In this new phase of his directorial career, Anubhav Sinha took up extremely pertinent topics. The good thing about almost all those films was that he took the risk of addressing sensitive issues and managed to present them in a way we would appreciate the craft in his presentation. On that scale, I would say Anek is the least effective movie from Sinha. The film clearly has tried to shed some light on the whole North-East tension, but the documentation never really gets a gripping cinematic language.
Aman, an undercover agent in the North East, is our narrator. The Indian government is trying to take things under control by negotiating with the rebel leader Tiger Sangha. And for that, the intel from Aman was crucial, and he was doing his job efficiently. At one point, out of the many rebel gangs, a gang named Johnson suddenly became active, and they were working against the peace negotiations between Sangha and India. The efforts to find the Johnson gang and how that goes is what we see in Anek.
Anubhav Sinha is trying to give multiple layers to the story. One of them has Aido, a boxer from the North East who wants to be acknowledged as an Indian but always gets discriminated against for her looks. Then there is Aido’s father’s narrative, who doesn’t want to be a part of India. Then we have the bureaucrats who want to maintain violence over peace to remain in power. There is also one track that shows the life of a young boy who eventually joins the rebel forces. Aman, our hero, is a connecting link who eventually learns about the whole political picture from the life of all these people. The screenplay idea was actually an impressive one, considering how much it covers. But the structuring is a bit uneven, and there are areas where you would feel they are squeezing in too many things.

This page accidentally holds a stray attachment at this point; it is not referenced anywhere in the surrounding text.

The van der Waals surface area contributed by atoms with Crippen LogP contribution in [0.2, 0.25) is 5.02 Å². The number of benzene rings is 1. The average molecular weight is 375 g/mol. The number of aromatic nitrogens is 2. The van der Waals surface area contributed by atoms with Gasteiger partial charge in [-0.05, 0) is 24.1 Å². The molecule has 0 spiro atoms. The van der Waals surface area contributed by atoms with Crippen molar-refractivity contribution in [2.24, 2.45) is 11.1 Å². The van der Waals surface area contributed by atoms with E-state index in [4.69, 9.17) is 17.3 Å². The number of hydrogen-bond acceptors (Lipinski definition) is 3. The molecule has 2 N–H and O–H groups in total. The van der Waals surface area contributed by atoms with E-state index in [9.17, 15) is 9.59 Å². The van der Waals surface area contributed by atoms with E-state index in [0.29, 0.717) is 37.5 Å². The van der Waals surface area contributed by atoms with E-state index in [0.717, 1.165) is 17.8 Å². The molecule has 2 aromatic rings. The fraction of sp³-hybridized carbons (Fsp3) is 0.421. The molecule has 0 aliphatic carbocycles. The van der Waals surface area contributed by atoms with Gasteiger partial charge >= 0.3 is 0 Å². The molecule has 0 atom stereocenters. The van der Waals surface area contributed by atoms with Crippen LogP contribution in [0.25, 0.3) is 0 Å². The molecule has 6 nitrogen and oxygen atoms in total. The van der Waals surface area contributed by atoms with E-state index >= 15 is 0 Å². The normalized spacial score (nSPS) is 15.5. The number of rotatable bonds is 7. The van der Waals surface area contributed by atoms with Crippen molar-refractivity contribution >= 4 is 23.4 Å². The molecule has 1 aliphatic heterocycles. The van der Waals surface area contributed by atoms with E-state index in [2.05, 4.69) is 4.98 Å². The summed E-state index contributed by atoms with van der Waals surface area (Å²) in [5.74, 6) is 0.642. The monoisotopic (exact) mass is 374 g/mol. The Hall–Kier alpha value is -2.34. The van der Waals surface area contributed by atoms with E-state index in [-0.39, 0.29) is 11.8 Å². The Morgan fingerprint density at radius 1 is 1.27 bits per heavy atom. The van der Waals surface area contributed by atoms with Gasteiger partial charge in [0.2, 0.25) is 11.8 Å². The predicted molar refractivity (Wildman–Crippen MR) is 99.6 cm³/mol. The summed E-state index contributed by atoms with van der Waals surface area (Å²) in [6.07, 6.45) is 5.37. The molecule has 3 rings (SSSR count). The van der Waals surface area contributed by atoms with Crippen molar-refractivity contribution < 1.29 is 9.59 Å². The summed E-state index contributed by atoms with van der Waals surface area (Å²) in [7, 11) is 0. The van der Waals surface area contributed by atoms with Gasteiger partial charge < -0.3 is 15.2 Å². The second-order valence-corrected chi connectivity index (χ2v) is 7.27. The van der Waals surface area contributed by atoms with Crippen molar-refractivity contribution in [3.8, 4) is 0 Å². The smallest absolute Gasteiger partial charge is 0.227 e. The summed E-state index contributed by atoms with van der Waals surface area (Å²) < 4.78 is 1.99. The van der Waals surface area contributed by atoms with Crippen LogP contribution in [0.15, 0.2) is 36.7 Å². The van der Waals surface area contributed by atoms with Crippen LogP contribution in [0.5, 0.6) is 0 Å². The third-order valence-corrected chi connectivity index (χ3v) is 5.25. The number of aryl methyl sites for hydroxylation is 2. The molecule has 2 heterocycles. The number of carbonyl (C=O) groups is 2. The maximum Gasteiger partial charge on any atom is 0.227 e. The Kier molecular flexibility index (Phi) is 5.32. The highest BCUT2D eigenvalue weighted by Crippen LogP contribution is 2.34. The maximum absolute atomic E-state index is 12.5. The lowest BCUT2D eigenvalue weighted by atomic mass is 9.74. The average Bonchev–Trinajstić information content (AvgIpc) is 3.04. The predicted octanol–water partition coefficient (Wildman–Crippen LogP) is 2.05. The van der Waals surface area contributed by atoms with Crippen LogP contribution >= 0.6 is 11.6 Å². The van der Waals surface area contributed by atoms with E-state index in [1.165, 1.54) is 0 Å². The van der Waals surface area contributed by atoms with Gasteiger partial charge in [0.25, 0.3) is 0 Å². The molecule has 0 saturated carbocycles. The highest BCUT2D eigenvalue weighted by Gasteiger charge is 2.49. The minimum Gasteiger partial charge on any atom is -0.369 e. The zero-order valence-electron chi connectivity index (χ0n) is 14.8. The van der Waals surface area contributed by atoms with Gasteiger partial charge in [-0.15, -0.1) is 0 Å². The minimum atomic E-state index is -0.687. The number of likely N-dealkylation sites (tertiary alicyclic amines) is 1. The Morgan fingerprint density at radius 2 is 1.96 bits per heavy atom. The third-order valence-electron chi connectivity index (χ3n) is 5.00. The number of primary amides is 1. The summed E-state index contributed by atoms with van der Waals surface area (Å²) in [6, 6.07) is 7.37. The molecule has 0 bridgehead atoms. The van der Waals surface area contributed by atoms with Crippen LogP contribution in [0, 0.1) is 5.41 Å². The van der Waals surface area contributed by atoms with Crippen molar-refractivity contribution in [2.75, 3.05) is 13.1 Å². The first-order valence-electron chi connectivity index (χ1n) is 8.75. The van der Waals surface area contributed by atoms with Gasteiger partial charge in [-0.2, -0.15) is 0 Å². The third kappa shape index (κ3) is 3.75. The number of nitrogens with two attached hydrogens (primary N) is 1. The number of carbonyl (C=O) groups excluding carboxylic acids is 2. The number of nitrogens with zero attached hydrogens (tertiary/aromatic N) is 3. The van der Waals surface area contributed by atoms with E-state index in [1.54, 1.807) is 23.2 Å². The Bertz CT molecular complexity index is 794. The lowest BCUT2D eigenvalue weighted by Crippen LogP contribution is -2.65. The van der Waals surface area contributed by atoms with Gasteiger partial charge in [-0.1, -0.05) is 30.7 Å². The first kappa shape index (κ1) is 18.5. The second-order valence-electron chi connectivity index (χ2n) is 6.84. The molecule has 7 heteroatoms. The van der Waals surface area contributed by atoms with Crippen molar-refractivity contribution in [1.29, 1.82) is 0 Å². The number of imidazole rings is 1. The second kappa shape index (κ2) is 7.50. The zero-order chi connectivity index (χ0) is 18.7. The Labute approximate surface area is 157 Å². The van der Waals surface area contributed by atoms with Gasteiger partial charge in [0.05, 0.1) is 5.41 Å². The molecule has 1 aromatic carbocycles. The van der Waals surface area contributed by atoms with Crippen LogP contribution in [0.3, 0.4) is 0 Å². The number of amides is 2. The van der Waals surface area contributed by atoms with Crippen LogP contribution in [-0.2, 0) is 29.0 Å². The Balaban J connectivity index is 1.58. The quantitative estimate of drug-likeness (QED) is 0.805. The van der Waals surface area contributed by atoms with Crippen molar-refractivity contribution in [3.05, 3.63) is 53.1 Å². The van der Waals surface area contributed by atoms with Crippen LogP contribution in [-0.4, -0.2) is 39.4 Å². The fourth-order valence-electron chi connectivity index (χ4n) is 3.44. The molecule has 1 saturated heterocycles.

If your knowledge of what happens in the seven sister states in the North East is minimal, I would say Anek is definitely a good starter pack. It covers a lot of perspectives to give us a slightly blurred idea about the political tension in that part of the world. To show the political reality and the demands of the people of the North East, you need to have an approach that isn’t jingoistic, and Sinha mocks the hyper-nationalistic Uri in that process.
Each track in the film has a different feel. The Manoj Pahwa track feels a bit disheartening, while Aido’s subplot had a template feel. The tale of the young boy was actually heartbreaking, and even the making style of that segment had a brutal tone. When Aman meets the people who ran the Johnson gang, the film gets this informative tone to its credit. The totality of all this doesn’t have the kind of impact Sinha’s recent endeavors had. Ewan Mulligan’s cinematography clearly enhances the feel Anubhav Sinha wanted to generate.
In terms of performance, it doesn’t feel like a challenging role for Ayushmann Khurrana, even though we haven’t seen him in this action hero-spy avatar. Andrea Kevichusa plays the role of Aido, and she was convincing as that character. As the senior to Aman, Manoj Pahwa keeps it really subtle, and the contrast of this character from the usual ones we see him doing gives it a different impact. Rakesh Boro as Ritvi delivered a memorable performance, and the cast has names like JD Chakravarthy, Kumud Mishra, etc.
There are areas in Anek where you would feel that the outsider perspective isn’t helping the movie present the issues more deeply. The emphasis on exposing the political exploitation and also the efforts to have this attire of a fictional thriller is somewhere limiting this film from being a creation that would make you do your own research on this topic. Anek is a mixed bag of subplots that falls short on impact in its combined form.
Anek is a mixed bag of subplots that falls short on impact in its combined form.
Green: Recommended Content
Orange: The In-Between Ones
Red: Not Recommended